When word leaked the Friday morning before the Republican National Convention that Sarah Palin was John McCain's choice for vice president, a group of 40 religious leaders meeting in Washington all gave a standing ovation. They were convinced that McCain would settle on one of his buddies, Tom Ridge or Joe Lieberman, men whose pro-choice views render them unworthy contenders from the Christian-right perspective. They didn't know much about Palin, but the fact she wasn't Ridge or Lieberman was enough to make them cheer.
They were so surprised by McCain's bold nod in their direction that their whole view of him changed. They were willing to re-evaluate him in the light of this astonishing appointment (though some in the room warned against getting carried away). "He'll disappoint you," they said, mindful of McCain's inconsistency when it comes to pledging fealty to the religious right.
The account of this gathering comes from Michael Cromartie, vice president of the Ethics and Public Policy Center and senior adviser to the Pew Forum on Religion and Public Life. He has been much in demand since the Palin pick, explaining to inquiring journalists the attributes of evangelicals and Pentecostals and where they differ from fundamentalists. He has a ready quip that he attributes to a Duke University professor: Evangelicals really, really like Billy Graham.
Fundamentalists think Billy Graham is a liberal. When news of Bristol Palin's pregnancy broke during the GOP convention, Cromartie fielded calls from journalists wondering about the impact on the McCain campaign and on Palin's status as an icon of traditional values. Cromartie assured them that McCain had ascended yet another rung in the eyes of conservative, religiously oriented voters because he didn't make the 17-year-old's pregnancy disqualifying. He noted that many of the mega-churches associated with the evangelical movement have crisis-pregnancy centers.
McCain is on a streak with evangelicals, which explains much of his sudden rise in the polls. "He's had a trifecta," says Luis Lugo, director of the Pew Forum on Religion and Public Life. First was the Saddleback forum and McCain's interview with mega-church pastor Rick Warren, where McCain put to rest doubts that he could talk about his faith. Second was the Republican platform, where language aimed at finding common-ground solutions to reduce the number of abortions was struck from the final draft. The omission received scant notice from the media but hugely boosted McCain's stock among pro-life activists. The offending language: "We invite all persons of good will, whether across the political aisle or within our party, to work together to reduce the incidence of abortion."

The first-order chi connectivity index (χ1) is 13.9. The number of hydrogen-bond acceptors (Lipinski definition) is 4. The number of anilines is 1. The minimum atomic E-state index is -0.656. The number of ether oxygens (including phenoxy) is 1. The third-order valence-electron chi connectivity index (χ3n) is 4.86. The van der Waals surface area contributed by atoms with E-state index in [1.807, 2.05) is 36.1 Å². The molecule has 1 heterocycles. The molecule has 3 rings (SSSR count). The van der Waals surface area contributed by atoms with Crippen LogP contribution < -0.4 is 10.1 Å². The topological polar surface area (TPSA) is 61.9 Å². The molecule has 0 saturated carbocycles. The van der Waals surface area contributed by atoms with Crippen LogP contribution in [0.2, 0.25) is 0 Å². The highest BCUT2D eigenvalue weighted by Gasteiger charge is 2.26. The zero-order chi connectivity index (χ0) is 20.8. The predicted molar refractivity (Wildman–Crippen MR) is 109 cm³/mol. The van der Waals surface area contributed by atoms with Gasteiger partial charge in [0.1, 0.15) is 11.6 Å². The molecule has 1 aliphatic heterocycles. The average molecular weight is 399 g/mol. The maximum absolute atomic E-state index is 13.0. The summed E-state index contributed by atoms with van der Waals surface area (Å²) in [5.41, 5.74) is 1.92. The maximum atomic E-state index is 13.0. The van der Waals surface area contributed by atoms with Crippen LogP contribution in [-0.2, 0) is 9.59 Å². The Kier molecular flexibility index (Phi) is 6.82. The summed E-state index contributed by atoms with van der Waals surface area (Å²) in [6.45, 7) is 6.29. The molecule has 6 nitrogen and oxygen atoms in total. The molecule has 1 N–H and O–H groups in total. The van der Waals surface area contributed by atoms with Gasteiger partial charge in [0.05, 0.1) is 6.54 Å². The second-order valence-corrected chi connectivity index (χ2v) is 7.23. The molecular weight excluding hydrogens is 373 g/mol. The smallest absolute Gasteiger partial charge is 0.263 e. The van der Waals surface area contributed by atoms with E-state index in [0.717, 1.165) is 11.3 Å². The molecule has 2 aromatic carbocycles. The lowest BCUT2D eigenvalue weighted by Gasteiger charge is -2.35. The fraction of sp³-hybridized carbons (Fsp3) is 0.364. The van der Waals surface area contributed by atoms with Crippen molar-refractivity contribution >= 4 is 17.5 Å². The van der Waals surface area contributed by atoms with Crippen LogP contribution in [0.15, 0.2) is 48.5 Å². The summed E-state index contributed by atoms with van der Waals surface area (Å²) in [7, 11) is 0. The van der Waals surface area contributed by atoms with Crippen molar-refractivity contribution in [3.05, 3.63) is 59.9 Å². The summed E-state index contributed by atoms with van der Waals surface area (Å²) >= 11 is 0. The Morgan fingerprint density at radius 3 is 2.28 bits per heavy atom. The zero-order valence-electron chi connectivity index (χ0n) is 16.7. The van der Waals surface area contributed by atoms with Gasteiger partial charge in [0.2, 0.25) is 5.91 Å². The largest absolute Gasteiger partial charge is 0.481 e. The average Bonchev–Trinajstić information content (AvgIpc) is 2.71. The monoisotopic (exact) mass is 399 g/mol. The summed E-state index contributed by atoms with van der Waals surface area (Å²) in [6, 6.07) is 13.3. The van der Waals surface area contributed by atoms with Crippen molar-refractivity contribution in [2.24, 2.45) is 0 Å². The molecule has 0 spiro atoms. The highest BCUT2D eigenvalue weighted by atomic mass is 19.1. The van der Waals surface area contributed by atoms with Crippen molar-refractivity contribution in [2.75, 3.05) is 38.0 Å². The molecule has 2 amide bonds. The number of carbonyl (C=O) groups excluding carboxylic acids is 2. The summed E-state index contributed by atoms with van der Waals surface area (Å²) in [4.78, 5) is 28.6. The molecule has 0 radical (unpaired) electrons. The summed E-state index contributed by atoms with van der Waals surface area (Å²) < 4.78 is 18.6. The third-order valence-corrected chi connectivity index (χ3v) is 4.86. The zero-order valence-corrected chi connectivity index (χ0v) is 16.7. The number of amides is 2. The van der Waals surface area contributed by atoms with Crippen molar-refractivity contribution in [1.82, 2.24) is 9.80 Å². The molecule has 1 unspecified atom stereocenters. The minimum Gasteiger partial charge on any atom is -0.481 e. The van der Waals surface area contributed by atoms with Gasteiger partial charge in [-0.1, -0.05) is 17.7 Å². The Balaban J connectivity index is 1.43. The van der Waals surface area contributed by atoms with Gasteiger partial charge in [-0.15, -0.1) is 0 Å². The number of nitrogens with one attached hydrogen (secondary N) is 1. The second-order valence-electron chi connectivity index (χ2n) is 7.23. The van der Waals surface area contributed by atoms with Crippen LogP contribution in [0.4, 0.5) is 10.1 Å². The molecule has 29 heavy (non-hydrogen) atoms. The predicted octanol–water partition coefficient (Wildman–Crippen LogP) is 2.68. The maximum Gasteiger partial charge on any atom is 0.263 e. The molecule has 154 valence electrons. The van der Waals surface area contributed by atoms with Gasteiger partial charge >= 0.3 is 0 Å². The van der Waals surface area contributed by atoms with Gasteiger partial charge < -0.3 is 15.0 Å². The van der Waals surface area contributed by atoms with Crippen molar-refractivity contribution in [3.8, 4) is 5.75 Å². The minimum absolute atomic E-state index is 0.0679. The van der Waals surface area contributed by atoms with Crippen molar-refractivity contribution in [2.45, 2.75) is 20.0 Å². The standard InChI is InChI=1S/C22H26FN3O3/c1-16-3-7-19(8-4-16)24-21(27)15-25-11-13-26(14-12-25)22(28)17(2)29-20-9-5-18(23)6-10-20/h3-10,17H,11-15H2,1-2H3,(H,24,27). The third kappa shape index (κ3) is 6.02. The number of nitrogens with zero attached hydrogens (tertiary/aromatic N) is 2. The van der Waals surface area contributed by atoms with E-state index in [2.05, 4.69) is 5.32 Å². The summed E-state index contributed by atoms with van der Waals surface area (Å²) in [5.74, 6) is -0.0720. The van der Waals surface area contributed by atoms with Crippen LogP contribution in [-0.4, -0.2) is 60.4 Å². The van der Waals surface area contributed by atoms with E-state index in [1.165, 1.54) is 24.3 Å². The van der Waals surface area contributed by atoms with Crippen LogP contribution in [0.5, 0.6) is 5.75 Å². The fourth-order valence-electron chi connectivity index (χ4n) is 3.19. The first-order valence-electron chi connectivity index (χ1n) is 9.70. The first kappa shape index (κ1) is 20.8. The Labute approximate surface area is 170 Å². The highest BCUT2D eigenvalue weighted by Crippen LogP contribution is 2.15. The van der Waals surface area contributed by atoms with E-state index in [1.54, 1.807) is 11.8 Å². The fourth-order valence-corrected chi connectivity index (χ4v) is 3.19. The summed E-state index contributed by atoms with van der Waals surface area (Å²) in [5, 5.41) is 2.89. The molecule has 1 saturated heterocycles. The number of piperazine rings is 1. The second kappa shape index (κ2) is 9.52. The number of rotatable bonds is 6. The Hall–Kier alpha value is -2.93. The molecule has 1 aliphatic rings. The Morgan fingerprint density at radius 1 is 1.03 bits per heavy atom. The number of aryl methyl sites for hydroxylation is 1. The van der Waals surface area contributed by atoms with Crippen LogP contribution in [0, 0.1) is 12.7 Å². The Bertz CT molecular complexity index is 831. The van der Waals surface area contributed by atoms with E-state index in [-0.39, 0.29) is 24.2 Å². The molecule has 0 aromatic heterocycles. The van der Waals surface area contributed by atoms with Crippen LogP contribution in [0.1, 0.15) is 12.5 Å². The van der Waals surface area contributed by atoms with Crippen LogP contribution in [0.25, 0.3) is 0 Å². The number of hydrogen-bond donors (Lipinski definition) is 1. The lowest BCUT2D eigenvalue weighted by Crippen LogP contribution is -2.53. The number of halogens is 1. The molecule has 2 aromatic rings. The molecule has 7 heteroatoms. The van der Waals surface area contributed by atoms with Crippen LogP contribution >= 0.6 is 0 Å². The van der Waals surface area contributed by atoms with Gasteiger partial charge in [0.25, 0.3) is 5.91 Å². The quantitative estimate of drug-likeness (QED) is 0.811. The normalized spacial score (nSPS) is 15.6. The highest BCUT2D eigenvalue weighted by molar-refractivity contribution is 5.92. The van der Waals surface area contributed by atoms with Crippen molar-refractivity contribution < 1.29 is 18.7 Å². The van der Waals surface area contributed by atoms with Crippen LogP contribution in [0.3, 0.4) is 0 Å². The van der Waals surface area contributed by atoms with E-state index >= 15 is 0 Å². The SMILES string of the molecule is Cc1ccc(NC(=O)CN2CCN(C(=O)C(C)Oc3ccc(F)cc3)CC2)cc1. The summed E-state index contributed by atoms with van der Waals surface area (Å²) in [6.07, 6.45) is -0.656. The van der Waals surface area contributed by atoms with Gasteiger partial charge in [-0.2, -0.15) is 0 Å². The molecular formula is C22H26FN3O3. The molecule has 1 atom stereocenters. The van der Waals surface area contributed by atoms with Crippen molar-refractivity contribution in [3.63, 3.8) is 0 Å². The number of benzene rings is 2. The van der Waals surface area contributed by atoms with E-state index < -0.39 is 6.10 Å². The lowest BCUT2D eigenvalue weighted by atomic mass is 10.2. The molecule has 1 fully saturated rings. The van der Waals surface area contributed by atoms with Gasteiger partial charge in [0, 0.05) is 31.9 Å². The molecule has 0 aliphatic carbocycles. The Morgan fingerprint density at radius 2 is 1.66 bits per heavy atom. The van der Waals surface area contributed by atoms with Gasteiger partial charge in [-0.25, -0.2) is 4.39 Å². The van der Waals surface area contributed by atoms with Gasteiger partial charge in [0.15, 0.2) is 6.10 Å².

Evangelicals are used to being looked upon condescendingly by the media, Lugo explained. Palin's nomination catapults them into the mainstream, a heartbeat away from the presidency. The fact that McCain would put his trust in a strong evangelical woman—simply the act of doing that—energized the party's foot soldiers, got the attention of independents and doubled the enthusiasm for McCain, from 24 percent to 48 percent, still short of Barack Obama, but a dramatic narrowing of the gap. More worrisome for Democrats is the 20-point shift reported by The Washington Post of white women voters away from Obama and toward McCain-Palin, erasing Obama's lead in the national polls and tightening the race in battleground states where Palin frenzy has taken hold, swelling crowds to rival Obama in size and intensity. Even the advantage Democrats enjoyed over Republicans in congressional elections has been reduced to a nonsignificant 48 percent to 45 percent. "McCain has pulled the Republican Party up with him, at least for now," says Scott Keeter, Pew's director of survey research. He says the reason for the qualifying phrase, at least for now, is that there is reason to believe these numbers, "if not ephemeral, are subject to change."
Palin mobilizes the GOP's social conservative base in a visceral way because her pro-life record is not just a position; she's living it out with her newborn and her pregnant daughter. The big question is how she will wear with independent voters, which is where the race will be won. Can she throw red meat to supporters and avoid turning off independent voters who might not share her views? Some of the bounce McCain is enjoying is from people in the middle who are intrigued by Palin, but once they hear from the other side, they may move back. The net effect of the conventions is to pull together the bases of each party, says Keeter. "Then we'll have the big argument."
At the press briefing Tuesday where Keeter led the discussion with a PowerPoint presentation, a reporter asked if McCain's choice of Palin could backfire if it is framed as McCain selling out to the right. The answer is yes, but Democrats looking for equivalency between the Rev. Jeremiah Wright's incendiary remarks and video clips of Palin's exhorting prayer for an Alaskan gas pipeline should understand that the voters who will decide this election do not see something alien. They see in her themselves, or their next-door neighbor, a quality that could defy traditional polling.